Researchers at the Swiss Federal Laboratories for Materials Science and Technology (EMPA) have 3D printed a partially magnetic metal structure, using only a single type of steel powder, by changing its properties.
Described as a “small metallic chessboard”, the piece is composed of 16 squares, 8 of which are magnetic, and the others non-magnetic. 3D printed using a laser powder bed fusion (LPBF) technique from a single grade of metal powder, the differing properties were created only by varying the power and duration of the laser, while making use of LPBF’s high temperatures.
The ability to produce different alloy compositions with micrometer precision in a single component could potentially prove useful to the methodology of metal production and processing. “In 3D laser printing, we can easily reach temperatures of more than 2500 degrees Celsius locally,” explains Christian Leinenbach, who led the EMPA project. “This allows us to vaporize various components of an alloy in a targeted manner – e.g. manganese, aluminum, zinc, carbon and many more – and thus locally change the chemical composition of the alloy.”
3D printing different alloy compositions with micrometer precision
Metal LPBF 3D printing, in particular Direct Metal Laser Sintering (DMLS) or Selective Laser Melting (SLM), has particular advantages in fabricating strong parts with complex geometries, while reducing the cost of material and time.
However, there are some significant disadvantages to the manufacturing technique. During the LPBF process, temperatures of more than 2,500 degrees Celsius are reached within milliseconds, causing some components of the alloy material powder to evaporate.
The EMPA researchers, Aryan Arabi-Hashemi and Leinenbach, set out to demonstrate how this apparent drawback can be leveraged to benefit the production process. The research team illustrates this using a special type of stainless steel, which was developed some 20 years ago by the company Hempel Special Metals in Dübendorf, among others.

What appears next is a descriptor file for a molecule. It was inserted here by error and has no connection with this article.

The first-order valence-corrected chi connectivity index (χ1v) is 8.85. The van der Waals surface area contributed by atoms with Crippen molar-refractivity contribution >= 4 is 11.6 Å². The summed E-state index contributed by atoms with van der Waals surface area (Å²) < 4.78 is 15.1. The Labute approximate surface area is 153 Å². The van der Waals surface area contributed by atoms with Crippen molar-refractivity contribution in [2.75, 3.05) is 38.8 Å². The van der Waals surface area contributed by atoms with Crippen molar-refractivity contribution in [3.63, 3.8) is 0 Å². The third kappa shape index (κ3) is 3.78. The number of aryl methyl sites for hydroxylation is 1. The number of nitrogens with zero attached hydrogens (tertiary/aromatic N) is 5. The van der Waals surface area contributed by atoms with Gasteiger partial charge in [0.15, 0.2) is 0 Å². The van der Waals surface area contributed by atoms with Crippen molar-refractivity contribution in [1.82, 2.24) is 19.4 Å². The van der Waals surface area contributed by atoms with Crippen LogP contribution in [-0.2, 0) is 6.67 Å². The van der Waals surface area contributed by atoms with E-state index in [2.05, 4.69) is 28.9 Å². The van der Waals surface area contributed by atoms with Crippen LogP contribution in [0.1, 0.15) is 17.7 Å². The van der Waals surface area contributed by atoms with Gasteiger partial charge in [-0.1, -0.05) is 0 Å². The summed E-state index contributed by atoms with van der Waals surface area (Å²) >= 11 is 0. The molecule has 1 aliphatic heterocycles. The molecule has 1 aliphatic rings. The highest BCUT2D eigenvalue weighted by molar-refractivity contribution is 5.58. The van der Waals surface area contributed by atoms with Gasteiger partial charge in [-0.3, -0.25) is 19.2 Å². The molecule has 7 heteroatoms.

Known as P2000 steel, the metal does not contain nickel, but around one percent of nitrogen. Additionally, P2000 does not cause allergies and is well suited for medical applications as well. Unfortunately, at ﬁrst glance it also seems unsuitable as a base material for LPBF 3D printing: in the melting zone of the laser beam, the temperature quickly peaks. This causes a large part of the nitrogen within the metal to evaporate, forcing the properties of the P2000 steel to change.
However, Arabi-Hashemi and Leinenbach modified the scanning speed and the intensity of the laser beam, which melts the particles in the metal powder bed, and thus altered the size and lifetime of the liquid melt pool in a particular manner. In the smallest case, the pool was 200 microns in diameter and 50 microns deep, in the largest case 350 microns wide and 200 microns deep.
A larger melt pool allows much more nitrogen to evaporate from the alloy; the solidifying steel crystallizes with a high proportion of magnetizable ferrite. With the smallest melt pool, the melted steel solidiﬁes much faster. The nitrogen remains in the alloy; the steel crystallizes mainly in the form of non-magnetic austenite. As they performed the experiment, the researchers had to determine the nitrogen content in millimeter-sized metal samples very precisely and measure the local magnetization to within a few micrometers, as well as the volume ratio of austenitic and ferritic steel. This helped to embed the 3D printed metallic workpiece with novel magnetic properties using micrometer precision.
Producing different alloy compositions with micrometer precision in a single component can potentially enable the design of more efficient electric motors. It is now possible to build the stator and the rotor of the electric motor from magnetically ﬁnely structured materials, which can help to make better use of the geometry of the magnetic ﬁelds.
Advancing LPBF 3D printing
The LPBF process overall is seeing continuous development recently, as different organizations seek to develop and advance the technology.
In January this year, French industrial 3D printer provider AddUp also entered into a $2.7 million cooperative research and development agreement (CRADA) with the Oak Ridge National Laboratory (ORNL), to develop metal additive manufacturing materials processes for tooling. In particular the partners have opted to focus on advancing LPBF technology for novel metal molds used in tooling.
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